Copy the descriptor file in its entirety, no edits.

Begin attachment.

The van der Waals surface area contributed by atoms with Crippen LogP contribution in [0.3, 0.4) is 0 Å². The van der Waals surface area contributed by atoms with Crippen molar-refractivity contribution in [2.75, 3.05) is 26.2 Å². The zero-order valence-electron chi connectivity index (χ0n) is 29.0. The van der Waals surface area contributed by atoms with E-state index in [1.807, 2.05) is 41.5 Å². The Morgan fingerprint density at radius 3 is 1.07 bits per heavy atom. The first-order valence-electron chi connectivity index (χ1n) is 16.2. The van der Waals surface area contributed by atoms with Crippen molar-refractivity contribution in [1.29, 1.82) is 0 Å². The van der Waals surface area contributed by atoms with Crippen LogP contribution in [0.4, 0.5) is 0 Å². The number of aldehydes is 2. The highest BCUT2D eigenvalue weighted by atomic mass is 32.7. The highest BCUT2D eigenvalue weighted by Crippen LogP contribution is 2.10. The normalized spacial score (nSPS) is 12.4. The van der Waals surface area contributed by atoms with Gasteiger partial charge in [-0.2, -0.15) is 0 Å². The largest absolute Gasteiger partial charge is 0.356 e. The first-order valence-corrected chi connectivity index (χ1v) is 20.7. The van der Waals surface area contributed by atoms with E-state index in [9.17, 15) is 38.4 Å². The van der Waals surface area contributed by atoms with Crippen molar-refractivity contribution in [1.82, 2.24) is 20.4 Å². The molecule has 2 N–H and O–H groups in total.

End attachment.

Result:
The van der Waals surface area contributed by atoms with Crippen LogP contribution in [0.3, 0.4) is 0 Å². The van der Waals surface area contributed by atoms with Crippen molar-refractivity contribution in [2.75, 3.05) is 26.2 Å². The zero-order valence-electron chi connectivity index (χ0n) is 29.0. The van der Waals surface area contributed by atoms with E-state index in [1.807, 2.05) is 41.5 Å². The Morgan fingerprint density at radius 3 is 1.07 bits per heavy atom. The first-order valence-electron chi connectivity index (χ1n) is 16.2. The van der Waals surface area contributed by atoms with Crippen molar-refractivity contribution in [1.29, 1.82) is 0 Å². The van der Waals surface area contributed by atoms with Crippen LogP contribution in [0.4, 0.5) is 0 Å². The number of aldehydes is 2. The highest BCUT2D eigenvalue weighted by atomic mass is 32.7. The highest BCUT2D eigenvalue weighted by Crippen LogP contribution is 2.10. The normalized spacial score (nSPS) is 12.4. The van der Waals surface area contributed by atoms with Gasteiger partial charge in [-0.2, -0.15) is 0 Å². The largest absolute Gasteiger partial charge is 0.356 e. The first-order valence-corrected chi connectivity index (χ1v) is 20.7. The van der Waals surface area contributed by atoms with E-state index in [9.17, 15) is 38.4 Å². The van der Waals surface area contributed by atoms with Crippen molar-refractivity contribution in [1.82, 2.24) is 20.4 Å². The molecule has 2 N–H and O–H groups in total.